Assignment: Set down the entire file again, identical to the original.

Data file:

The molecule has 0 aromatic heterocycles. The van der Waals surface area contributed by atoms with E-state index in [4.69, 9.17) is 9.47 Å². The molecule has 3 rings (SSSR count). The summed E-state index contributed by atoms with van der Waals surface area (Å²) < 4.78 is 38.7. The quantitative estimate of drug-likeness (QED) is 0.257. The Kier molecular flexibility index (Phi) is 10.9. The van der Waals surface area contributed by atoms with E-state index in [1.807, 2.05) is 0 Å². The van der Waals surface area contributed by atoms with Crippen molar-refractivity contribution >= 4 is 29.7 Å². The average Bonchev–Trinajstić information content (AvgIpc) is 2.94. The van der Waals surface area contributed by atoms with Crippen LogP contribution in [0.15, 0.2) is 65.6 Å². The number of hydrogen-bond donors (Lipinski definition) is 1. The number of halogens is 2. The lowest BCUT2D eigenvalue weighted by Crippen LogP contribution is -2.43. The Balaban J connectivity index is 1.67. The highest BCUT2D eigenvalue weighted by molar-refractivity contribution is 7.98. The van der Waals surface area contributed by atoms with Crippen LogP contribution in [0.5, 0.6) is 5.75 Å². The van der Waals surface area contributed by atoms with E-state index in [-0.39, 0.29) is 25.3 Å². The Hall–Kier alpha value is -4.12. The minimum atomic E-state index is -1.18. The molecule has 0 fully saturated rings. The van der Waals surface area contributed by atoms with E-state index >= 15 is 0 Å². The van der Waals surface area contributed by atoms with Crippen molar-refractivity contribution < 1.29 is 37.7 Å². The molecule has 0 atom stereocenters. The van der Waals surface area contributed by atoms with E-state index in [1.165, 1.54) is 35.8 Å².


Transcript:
The molecule has 0 aromatic heterocycles. The van der Waals surface area contributed by atoms with E-state index in [4.69, 9.17) is 9.47 Å². The molecule has 3 rings (SSSR count). The summed E-state index contributed by atoms with van der Waals surface area (Å²) < 4.78 is 38.7. The quantitative estimate of drug-likeness (QED) is 0.257. The Kier molecular flexibility index (Phi) is 10.9. The van der Waals surface area contributed by atoms with E-state index in [1.807, 2.05) is 0 Å². The van der Waals surface area contributed by atoms with Crippen molar-refractivity contribution >= 4 is 29.7 Å². The average Bonchev–Trinajstić information content (AvgIpc) is 2.94. The van der Waals surface area contributed by atoms with Crippen LogP contribution in [0.15, 0.2) is 65.6 Å². The number of hydrogen-bond donors (Lipinski definition) is 1. The number of halogens is 2. The lowest BCUT2D eigenvalue weighted by Crippen LogP contribution is -2.43. The Balaban J connectivity index is 1.67. The highest BCUT2D eigenvalue weighted by molar-refractivity contribution is 7.98. The van der Waals surface area contributed by atoms with Crippen LogP contribution in [0.5, 0.6) is 5.75 Å². The van der Waals surface area contributed by atoms with E-state index in [-0.39, 0.29) is 25.3 Å². The Hall–Kier alpha value is -4.12. The minimum atomic E-state index is -1.18. The molecule has 0 fully saturated rings. The van der Waals surface area contributed by atoms with E-state index >= 15 is 0 Å². The van der Waals surface area contributed by atoms with Crippen molar-refractivity contribution < 1.29 is 37.7 Å². The molecule has 0 atom stereocenters. The van der Waals surface area contributed by atoms with E-state index in [1.165, 1.54) is 35.8 Å².